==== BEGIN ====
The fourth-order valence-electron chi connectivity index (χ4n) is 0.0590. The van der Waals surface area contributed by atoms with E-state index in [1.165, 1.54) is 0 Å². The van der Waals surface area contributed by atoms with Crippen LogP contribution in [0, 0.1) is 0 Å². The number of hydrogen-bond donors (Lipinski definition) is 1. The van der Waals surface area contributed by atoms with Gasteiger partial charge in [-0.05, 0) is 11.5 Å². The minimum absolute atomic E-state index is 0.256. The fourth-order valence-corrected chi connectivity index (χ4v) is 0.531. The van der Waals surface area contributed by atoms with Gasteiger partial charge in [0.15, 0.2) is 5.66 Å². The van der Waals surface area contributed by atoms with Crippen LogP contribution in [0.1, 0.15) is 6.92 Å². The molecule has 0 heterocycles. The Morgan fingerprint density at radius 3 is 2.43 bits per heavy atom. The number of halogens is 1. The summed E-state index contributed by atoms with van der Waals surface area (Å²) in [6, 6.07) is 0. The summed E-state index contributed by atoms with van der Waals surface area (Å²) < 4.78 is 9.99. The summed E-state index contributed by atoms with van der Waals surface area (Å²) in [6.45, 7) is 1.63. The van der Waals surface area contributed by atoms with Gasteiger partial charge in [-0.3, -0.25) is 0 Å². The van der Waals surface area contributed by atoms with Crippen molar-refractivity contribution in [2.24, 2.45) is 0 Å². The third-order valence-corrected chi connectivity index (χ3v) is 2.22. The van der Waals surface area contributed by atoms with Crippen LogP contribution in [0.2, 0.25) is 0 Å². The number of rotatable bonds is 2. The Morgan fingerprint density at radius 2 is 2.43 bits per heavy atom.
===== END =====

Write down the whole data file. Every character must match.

The fourth-order valence-electron chi connectivity index (χ4n) is 0.0590. The van der Waals surface area contributed by atoms with E-state index in [1.165, 1.54) is 0 Å². The van der Waals surface area contributed by atoms with Crippen LogP contribution in [0, 0.1) is 0 Å². The number of hydrogen-bond donors (Lipinski definition) is 1. The van der Waals surface area contributed by atoms with Gasteiger partial charge in [-0.05, 0) is 11.5 Å². The minimum absolute atomic E-state index is 0.256. The fourth-order valence-corrected chi connectivity index (χ4v) is 0.531. The van der Waals surface area contributed by atoms with Gasteiger partial charge in [0.15, 0.2) is 5.66 Å². The van der Waals surface area contributed by atoms with Crippen LogP contribution in [0.1, 0.15) is 6.92 Å². The molecule has 0 heterocycles. The Morgan fingerprint density at radius 3 is 2.43 bits per heavy atom. The number of halogens is 1. The summed E-state index contributed by atoms with van der Waals surface area (Å²) in [6, 6.07) is 0. The summed E-state index contributed by atoms with van der Waals surface area (Å²) < 4.78 is 9.99. The summed E-state index contributed by atoms with van der Waals surface area (Å²) in [6.45, 7) is 1.63. The van der Waals surface area contributed by atoms with Gasteiger partial charge in [-0.3, -0.25) is 0 Å². The van der Waals surface area contributed by atoms with Crippen molar-refractivity contribution in [2.24, 2.45) is 0 Å². The third-order valence-corrected chi connectivity index (χ3v) is 2.22. The van der Waals surface area contributed by atoms with Crippen LogP contribution in [0.2, 0.25) is 0 Å². The number of rotatable bonds is 2. The Morgan fingerprint density at radius 2 is 2.43 bits per heavy atom.